After the FDA issued the marketing authorization announcement for the first e-cigarette, it shocked the U.S. e-cigarette industry. Chris Howard, vice president, general counsel and Chief Compliance Officer of independent innovative brand e-alternative solutions, as a professional, talked about the FDA's regulatory policy on e-cigarettes. The following is the full text.
Over the past 10 years, we have taken a roller coaster together. We have experienced the same ups and downs and share the hope that reducing damage will eventually prevail. Then, in the course of the past few weeks, so many marketing reject orders (MDOs) suddenly ended. Not surprisingly, several people question whether the steam industry can recover.
Recent FDA actions
In terms of its value, the recent actions of the U.S. Food and drug administration should not surprise anyone in the steam industry. We have known for years that it is not easy to be part of a highly regulated market segment. In fact, FDA clearly expressed its expectations in its 2016 draft pre marketing tobacco product application guide entitled electronic nicotine delivery system (ends).
In conclusion, this document shows that obtaining marketing orders for steam products requires scientific expertise, extensive data development and very strong funds.
In other words, the reason why the FDA made such a wide denial has aroused many doubts. More specifically, FDA provided the following reasons in its press release of August 26, 2021:
In view of the well-documented and shocking threat to public health caused by the use of flavored ends by adolescents, the agency reviewed the applications affected by this action to determine whether there is sufficient scientific evidence of specific products to prove sufficient benefits to adult smokers to overcome the risks posed to young people. Based on the existing scientific evidence and the agency's experience in pre-market review, the evidence that these products are beneficial to adult smokers may take the form of randomized controlled trials or longitudinal cohort studies, although the agency does not rule out other types of possibilities. If it is strong and reliable, the evidence is sufficient.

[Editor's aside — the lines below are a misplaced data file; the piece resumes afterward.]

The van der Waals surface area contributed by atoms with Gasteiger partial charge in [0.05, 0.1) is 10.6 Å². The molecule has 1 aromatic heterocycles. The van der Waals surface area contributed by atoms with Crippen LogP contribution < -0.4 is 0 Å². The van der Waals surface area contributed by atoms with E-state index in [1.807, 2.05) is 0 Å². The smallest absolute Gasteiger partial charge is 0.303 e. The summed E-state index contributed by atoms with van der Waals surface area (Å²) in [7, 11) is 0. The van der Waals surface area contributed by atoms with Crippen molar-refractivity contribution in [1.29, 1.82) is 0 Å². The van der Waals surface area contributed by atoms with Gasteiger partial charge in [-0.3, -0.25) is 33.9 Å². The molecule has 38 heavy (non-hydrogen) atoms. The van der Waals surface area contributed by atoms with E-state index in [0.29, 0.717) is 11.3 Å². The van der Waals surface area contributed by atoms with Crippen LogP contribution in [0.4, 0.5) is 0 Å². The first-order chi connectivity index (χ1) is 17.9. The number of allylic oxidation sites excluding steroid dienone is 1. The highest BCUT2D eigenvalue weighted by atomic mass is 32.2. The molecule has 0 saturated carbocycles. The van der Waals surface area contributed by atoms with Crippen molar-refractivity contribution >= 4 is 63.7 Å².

The main question we need to think about is whether this balance of interests exceeds the FDA's criteria for evaluating whether the product is suitable for protecting public health. According to section 910 of the tobacco control act, which describes appropriate review criteria, this balance appears to be one of many aspects of the application that FDA needs to consider.
Applicable to the protection of public health
Section 910 of the tobacco control act sets out FDA review criteria for new tobacco products:
... whether the marketing of tobacco products submitted for application is suitable for protecting public health shall be determined according to the risks and benefits to the whole population (including users and non users of tobacco products), and shall be taken into account——
(A) Increased or reduced likelihood of existing users of tobacco products ceasing to use such products;
(B) People who do not use tobacco products are more or less likely to start using such products.